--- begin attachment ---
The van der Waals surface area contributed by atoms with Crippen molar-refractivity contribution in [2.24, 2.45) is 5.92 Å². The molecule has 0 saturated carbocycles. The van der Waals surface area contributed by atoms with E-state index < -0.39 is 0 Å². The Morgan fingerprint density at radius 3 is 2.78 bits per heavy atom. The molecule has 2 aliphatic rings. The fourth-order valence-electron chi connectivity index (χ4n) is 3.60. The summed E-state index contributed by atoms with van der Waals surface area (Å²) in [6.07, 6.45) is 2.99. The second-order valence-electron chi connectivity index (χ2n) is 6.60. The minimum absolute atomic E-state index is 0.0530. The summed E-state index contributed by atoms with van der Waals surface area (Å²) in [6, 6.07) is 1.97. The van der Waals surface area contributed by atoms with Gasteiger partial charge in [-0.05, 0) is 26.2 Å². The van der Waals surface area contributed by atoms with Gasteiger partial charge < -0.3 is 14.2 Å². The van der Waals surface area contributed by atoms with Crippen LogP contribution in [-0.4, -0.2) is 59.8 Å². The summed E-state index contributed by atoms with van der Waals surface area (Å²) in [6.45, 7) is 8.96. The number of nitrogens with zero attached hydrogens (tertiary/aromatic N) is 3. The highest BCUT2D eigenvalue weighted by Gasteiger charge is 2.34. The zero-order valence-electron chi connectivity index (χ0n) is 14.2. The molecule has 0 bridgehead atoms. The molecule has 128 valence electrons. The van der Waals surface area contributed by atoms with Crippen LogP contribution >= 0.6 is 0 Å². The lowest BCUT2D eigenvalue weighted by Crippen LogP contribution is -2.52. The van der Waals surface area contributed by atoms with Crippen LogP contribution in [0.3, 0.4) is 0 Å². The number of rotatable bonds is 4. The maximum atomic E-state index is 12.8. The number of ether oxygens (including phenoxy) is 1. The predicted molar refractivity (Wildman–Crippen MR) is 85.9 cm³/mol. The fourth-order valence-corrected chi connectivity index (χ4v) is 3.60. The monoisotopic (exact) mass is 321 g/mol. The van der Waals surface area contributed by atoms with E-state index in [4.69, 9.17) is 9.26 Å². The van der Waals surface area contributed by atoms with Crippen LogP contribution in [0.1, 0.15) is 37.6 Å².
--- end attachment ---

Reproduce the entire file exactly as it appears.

The van der Waals surface area contributed by atoms with Crippen molar-refractivity contribution in [2.24, 2.45) is 5.92 Å². The molecule has 0 saturated carbocycles. The van der Waals surface area contributed by atoms with E-state index < -0.39 is 0 Å². The Morgan fingerprint density at radius 3 is 2.78 bits per heavy atom. The molecule has 2 aliphatic rings. The fourth-order valence-electron chi connectivity index (χ4n) is 3.60. The summed E-state index contributed by atoms with van der Waals surface area (Å²) in [6.07, 6.45) is 2.99. The second-order valence-electron chi connectivity index (χ2n) is 6.60. The minimum absolute atomic E-state index is 0.0530. The summed E-state index contributed by atoms with van der Waals surface area (Å²) in [6, 6.07) is 1.97. The van der Waals surface area contributed by atoms with Gasteiger partial charge in [-0.05, 0) is 26.2 Å². The van der Waals surface area contributed by atoms with Gasteiger partial charge < -0.3 is 14.2 Å². The van der Waals surface area contributed by atoms with Crippen LogP contribution in [-0.4, -0.2) is 59.8 Å². The summed E-state index contributed by atoms with van der Waals surface area (Å²) in [6.45, 7) is 8.96. The number of nitrogens with zero attached hydrogens (tertiary/aromatic N) is 3. The highest BCUT2D eigenvalue weighted by Gasteiger charge is 2.34. The zero-order valence-electron chi connectivity index (χ0n) is 14.2. The molecule has 0 bridgehead atoms. The molecule has 128 valence electrons. The van der Waals surface area contributed by atoms with Crippen LogP contribution >= 0.6 is 0 Å². The lowest BCUT2D eigenvalue weighted by Crippen LogP contribution is -2.52. The van der Waals surface area contributed by atoms with Crippen LogP contribution in [0.3, 0.4) is 0 Å². The number of rotatable bonds is 4. The maximum atomic E-state index is 12.8. The number of ether oxygens (including phenoxy) is 1. The predicted molar refractivity (Wildman–Crippen MR) is 85.9 cm³/mol. The fourth-order valence-corrected chi connectivity index (χ4v) is 3.60. The monoisotopic (exact) mass is 321 g/mol. The van der Waals surface area contributed by atoms with E-state index in [4.69, 9.17) is 9.26 Å². The van der Waals surface area contributed by atoms with Crippen LogP contribution in [0.1, 0.15) is 37.6 Å².